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Food Security Programs


ADC’s Food Security portfolio has expanded rapidly within recent years by addressing immediate needs while promoting long-term project sustainability and capacity building within the communities we serve. ADC’s food security programs have focused on crop and fishery production, seed rice, post-harvest technology and food-for-work programs.

Crop & Fishery Production
ADC works with local farming communities to revamp the agricultural sector and equip the community members with valuable skills. ADC’s farming programs assist marginalized groups within communities, including the unemployed, lowly-skilled community members, internally displaced persons and excombatants. ADC trains farmers in appropriate and environmentally friendly farming techniques, while distributing basic tools, seeds, fingerlings and other inputs. VIA has specialized in lowland rice production, vegetable gardens and aquaculture.


Post-Harvest Technology
In order to rise out of poverty and move beyond subsistence farming, the introduction of more advanced production technology is necessary. The use of appropriate farming technology increases agricultural yield and the value of the farmers’ crops. In recent agricultural projects, ADC has utilized low-cost technology that neither exacerbates resources nor requires large amounts of physical labor. In Lofa County in Liberia, ADC has introduced rice threshers and mille, cassava and peanut processors, rotary weeders, rototillers, drying slabs, and improved grain storage facilities.

Seed Multiplication

ADC has introduced NERICA rice in Liberia, a robust high-yield cross between Asian and African rice varieties. Seed banks have been established, and the most promising varieties are distributed to farmers.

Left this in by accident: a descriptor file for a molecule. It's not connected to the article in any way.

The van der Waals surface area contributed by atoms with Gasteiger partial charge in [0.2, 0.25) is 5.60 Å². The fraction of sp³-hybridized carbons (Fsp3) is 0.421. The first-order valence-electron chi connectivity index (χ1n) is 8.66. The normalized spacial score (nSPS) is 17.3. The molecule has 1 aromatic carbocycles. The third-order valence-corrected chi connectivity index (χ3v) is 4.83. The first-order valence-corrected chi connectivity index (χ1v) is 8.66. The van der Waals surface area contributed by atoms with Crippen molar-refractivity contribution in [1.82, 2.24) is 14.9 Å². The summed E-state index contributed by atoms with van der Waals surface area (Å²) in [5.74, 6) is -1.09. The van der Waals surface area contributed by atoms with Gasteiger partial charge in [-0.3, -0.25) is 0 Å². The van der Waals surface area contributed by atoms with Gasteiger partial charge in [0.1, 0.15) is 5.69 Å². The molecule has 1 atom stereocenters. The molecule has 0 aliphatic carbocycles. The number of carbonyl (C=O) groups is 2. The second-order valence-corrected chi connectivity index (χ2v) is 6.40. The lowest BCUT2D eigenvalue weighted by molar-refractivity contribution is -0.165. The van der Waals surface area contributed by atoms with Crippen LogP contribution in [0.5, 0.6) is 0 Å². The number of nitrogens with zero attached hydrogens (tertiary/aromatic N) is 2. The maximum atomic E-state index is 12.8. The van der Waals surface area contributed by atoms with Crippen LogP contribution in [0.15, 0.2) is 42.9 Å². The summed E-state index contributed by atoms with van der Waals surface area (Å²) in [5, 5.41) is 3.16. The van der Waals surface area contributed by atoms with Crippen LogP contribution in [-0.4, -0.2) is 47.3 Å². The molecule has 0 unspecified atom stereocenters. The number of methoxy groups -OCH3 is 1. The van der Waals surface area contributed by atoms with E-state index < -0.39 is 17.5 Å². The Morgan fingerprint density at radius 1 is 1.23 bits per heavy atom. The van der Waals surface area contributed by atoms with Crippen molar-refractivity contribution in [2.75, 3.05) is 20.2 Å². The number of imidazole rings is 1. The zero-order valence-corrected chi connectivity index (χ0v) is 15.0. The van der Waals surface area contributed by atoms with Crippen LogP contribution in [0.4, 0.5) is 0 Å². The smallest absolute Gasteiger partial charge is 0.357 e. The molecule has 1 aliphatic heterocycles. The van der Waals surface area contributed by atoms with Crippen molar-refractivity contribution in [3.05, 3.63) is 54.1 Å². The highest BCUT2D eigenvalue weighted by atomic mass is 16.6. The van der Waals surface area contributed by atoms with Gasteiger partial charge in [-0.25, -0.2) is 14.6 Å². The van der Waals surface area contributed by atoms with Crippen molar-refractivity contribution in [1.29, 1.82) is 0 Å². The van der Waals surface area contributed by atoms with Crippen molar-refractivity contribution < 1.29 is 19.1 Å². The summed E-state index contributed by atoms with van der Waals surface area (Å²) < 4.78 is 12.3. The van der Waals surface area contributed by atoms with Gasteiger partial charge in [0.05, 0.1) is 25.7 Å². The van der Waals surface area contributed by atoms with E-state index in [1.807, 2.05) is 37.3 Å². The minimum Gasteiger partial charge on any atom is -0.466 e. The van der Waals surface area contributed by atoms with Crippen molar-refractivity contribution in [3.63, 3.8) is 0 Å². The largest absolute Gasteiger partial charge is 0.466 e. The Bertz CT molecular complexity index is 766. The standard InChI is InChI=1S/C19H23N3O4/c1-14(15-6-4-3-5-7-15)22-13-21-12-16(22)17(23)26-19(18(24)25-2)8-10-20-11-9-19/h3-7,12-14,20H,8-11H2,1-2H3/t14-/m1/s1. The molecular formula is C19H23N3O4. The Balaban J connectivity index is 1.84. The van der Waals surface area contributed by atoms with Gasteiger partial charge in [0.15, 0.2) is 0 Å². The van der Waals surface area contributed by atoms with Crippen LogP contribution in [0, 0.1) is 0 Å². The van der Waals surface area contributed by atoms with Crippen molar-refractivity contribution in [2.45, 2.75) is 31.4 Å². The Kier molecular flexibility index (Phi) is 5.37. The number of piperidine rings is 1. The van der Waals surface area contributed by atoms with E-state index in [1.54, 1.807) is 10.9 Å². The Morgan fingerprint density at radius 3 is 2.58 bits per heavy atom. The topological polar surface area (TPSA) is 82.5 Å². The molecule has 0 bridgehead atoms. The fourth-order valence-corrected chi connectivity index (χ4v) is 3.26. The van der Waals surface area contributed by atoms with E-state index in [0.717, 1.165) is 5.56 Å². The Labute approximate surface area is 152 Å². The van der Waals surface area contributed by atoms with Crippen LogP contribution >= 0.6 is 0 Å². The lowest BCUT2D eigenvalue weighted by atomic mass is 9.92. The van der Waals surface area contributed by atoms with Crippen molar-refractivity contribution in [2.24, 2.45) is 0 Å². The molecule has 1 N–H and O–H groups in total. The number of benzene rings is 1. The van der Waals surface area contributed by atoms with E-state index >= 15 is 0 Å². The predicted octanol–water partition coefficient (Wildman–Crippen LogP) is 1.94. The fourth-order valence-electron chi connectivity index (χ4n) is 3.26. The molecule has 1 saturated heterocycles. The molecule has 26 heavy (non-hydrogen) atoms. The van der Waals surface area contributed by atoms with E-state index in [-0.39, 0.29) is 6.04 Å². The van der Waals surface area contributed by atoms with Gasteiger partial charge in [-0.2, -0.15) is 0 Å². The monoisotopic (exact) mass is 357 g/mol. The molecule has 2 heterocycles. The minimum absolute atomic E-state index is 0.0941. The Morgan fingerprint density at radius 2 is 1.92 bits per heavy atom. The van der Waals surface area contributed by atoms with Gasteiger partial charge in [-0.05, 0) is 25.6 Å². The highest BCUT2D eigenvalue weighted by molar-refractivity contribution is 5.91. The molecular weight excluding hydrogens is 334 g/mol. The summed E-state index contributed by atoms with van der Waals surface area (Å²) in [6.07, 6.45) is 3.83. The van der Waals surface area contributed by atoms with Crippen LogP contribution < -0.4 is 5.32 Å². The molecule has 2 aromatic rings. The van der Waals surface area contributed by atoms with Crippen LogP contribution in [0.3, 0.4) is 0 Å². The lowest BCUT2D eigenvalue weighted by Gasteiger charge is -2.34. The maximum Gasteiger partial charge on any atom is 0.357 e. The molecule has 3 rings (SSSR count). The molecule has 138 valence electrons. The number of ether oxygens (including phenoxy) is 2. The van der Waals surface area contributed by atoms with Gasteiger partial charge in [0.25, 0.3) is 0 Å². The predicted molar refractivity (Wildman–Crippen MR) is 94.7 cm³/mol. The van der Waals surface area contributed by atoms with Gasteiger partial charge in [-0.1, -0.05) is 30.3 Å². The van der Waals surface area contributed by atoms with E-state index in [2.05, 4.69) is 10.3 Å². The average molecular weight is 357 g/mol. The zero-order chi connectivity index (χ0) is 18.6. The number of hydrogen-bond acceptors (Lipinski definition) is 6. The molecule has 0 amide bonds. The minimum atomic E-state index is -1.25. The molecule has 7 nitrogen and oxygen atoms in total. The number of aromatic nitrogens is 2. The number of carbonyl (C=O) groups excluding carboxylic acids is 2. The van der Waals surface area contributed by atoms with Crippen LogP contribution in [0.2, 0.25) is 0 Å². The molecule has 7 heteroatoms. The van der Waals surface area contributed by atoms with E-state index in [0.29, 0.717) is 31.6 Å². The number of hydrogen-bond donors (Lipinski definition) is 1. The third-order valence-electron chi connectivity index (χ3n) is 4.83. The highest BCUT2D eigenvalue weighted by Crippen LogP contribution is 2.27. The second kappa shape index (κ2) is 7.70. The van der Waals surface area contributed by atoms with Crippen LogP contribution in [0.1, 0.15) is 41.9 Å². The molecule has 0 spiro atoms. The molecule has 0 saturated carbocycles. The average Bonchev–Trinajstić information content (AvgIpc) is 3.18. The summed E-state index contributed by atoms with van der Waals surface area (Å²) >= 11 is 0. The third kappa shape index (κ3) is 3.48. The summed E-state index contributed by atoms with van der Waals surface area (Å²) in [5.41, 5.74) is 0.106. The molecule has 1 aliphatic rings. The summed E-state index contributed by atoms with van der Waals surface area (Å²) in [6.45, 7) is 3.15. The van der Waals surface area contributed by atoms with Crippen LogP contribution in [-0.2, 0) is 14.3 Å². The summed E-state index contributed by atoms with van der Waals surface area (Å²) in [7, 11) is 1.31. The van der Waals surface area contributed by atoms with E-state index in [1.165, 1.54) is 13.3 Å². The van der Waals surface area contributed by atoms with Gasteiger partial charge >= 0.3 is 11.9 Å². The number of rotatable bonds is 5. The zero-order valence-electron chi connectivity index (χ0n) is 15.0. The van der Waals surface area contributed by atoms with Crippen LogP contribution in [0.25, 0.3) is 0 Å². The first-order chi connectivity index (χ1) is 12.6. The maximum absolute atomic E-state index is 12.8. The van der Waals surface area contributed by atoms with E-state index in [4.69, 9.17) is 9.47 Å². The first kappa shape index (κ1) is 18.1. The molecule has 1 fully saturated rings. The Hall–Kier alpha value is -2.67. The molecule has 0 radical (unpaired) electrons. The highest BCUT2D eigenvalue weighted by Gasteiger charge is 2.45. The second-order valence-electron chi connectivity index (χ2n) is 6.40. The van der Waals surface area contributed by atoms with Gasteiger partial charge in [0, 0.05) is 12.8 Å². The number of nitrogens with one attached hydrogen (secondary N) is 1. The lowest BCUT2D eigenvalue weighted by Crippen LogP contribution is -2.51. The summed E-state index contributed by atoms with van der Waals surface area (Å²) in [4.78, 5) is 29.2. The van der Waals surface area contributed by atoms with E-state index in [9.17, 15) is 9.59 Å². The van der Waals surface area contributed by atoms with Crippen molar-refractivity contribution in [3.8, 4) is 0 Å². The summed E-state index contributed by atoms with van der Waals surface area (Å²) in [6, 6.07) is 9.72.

Food For Work
Food-for-work programs have been used to strengthen the capacity of communities as well as increase the sustainability of development projects. ADC has established food for work programs in Liberia for needy farmers, where food distribution is tied to specific agricultural benchmarks. These programs result in the protection of seeds, the provision of nutritious food to poor families, the encouragement of farm preparation as well as community participation in agricultural training activities.


For ADC's Farmer Field Schools and WFP Livelihood Assets Promotion programs, click Read More



The Farmer Field School (FFS)
Donor: The Swiss Agency for Cooperation and Development (SDC)
Budget:  US$ 43,054
Timeframe: 1 February – 31 December 2013
Location: Rice farming communities in Lofa County
Contact Persons: Koboi Lamine  (Monitoring and Evaluation Manager)
Program area: Food and Livelihood Security

ADC cooperates with SDC and WFP to improve the food security and livelihood of rural Liberians. ADC improves technical layouts of lowland swamps in Lofa and Nimba Counties to better sustain food crops such as rice and vegetables. This is done through the development and rehabilitation of the land. To supplement this larger program, ADC is running a pilot program for 2013, called the Farmer Field School in Lofa County, funded by SDC. There is much demand for this kind of grassroots training, not only to improve farming capabilities but to increase economic and community leadership.


Over half of the registered farmers from each community benefit from at least one training session per month. Our main strength is in our “learning by doing” teaching approach, which helps build the field technicians’ capacity to pass on their knowledge. It also enhances farmers’ capacities for informed decision-making. FFS is based on non-formal teaching practice (no pen and paper), largely due to the high rate of illiteracy. ADC agronomists share knowledge with farmers, and take in their advice on how best to maintain traditional and low-cost practices. The FFS classes focus on agricultural techniques, but also other life skills such as  health and HIV awareness, gender based violence and leadership. This, in conjunction with teaching basic accountancy skills, entrepreneurship skills for agribusiness and how to store produce safely, helps to economically empower the partner communities.


This project supports vulnerable agrarian families to become more self-reliant and enhances their food security overall.  In Lofa county the effects of the Farmers’ Field School is immediate, as their yield has increased  as well as the farmers’ sense of ownership and autonomy.


Livelihood Assets Promotion (LAP)
Donor:  World Food Programme (WFP)

Location: Lofa and Nimba Counties, Liberia
Program area: Food Security

Budget:  US$110,000